The news came as Finance Minister Abul Maal Abdul Muhith said the government was waiting to hear the recommendations of an investigation committee to decide whether the central bank should file a suit against the Fed after one of the biggest cyber-heists in history.
Unknown hackers breached the computer systems of Bangladesh Bank in early February and attempted to steal $951 million from its account at the Federal Reserve Bank of New York, which it uses for international settlements.
Some attempted transfers were blocked, but $81 million was transferred to accounts in the Philippines belonging to casino operators.
The central bank official told Reuters that Fazle Kabir, who became governor a week ago, had asked the NY Fed chief and the heads of the Philippines central bank and money laundering agency to assist Bangladesh in retrieving the funds.
Kabir asked the Fed to investigate if there had been any lapses or whether it had any involvement in the heist, the official said.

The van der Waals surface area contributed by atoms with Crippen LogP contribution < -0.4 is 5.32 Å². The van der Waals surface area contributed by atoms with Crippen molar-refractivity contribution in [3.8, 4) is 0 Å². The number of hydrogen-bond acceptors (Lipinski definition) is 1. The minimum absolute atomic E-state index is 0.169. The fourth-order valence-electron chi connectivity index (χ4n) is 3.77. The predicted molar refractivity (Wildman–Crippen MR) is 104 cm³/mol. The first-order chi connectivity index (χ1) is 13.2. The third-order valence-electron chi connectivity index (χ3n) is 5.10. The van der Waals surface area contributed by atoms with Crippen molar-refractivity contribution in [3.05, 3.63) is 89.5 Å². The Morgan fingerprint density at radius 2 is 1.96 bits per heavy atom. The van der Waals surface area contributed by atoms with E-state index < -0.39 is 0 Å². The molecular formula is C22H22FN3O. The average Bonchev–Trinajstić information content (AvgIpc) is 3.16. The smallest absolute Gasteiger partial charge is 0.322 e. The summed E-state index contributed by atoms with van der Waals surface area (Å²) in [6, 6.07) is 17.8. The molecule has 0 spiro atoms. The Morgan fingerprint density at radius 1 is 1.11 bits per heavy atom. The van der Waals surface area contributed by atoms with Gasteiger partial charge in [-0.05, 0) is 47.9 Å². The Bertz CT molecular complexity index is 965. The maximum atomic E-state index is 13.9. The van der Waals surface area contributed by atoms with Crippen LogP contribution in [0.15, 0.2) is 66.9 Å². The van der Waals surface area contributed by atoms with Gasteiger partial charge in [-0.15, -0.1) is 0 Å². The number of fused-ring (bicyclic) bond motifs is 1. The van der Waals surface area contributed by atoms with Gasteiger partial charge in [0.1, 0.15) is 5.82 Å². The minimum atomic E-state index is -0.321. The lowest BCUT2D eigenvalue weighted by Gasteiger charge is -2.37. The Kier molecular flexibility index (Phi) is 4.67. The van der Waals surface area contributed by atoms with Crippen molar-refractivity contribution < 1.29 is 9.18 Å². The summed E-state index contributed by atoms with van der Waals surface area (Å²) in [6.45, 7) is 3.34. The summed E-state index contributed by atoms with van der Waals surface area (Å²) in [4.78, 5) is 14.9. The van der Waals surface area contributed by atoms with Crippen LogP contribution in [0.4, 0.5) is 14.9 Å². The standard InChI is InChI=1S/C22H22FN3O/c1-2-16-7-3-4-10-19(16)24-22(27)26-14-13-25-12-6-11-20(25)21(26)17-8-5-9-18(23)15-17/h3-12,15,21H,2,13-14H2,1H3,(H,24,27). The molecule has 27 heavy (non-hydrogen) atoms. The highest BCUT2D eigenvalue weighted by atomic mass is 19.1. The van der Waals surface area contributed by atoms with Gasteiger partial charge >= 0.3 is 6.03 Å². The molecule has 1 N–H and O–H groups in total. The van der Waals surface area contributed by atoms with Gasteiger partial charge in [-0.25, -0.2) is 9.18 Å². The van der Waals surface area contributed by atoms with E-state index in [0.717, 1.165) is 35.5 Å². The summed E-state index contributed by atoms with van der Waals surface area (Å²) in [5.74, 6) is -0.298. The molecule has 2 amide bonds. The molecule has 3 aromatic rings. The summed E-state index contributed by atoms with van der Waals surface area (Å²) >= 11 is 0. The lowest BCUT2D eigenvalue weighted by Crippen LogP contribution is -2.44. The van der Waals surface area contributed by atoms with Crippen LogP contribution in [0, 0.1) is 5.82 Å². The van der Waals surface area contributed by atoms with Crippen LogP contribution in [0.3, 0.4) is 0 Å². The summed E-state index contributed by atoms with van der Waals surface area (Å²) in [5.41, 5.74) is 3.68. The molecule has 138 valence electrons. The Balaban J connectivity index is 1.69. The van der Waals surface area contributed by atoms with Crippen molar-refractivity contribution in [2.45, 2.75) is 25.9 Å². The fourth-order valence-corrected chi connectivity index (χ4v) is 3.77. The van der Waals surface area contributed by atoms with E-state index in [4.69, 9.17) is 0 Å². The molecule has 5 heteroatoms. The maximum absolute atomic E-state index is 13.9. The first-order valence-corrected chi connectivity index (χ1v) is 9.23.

Kabir sent separate letters to the ambassador of Bangladesh at the UN headquarters, and its permanent representative, urging them to pursue the NY Fed.
The previous central bank governor, Atiur Rahman, resigned earlier this month after details emerged in the Philippines that $30 million of the money was delivered in cash to a casino junket operator in Manila, while the rest went to two casinos.
"In his letters the new governor sought all kind of help from them to retrieve the stolen money as we are following multiple efforts for the sake of the country," the official said.
Last week Bangladesh also formally sought assistance from the US Federal Bureau of Investigation to track down the cyber-crooks.
Bangladesh has appointed law firms to weigh its options vis-a-vis the NY Fed.
"We will wait till the recommendations of the government- formed investigation committee," Finance Minister Abul Maal Abdul Muhith told Reuters on Sunday, referring to a three-member committee headed by Mohammad Farash Uddin, a former central bank governor.
"We will act as per its recommendations."
Earlier this month Muhith said Dhaka might resort to suing the Fed to recover the money: "The Fed must take responsibility," he said.
© Thomson Reuters 2016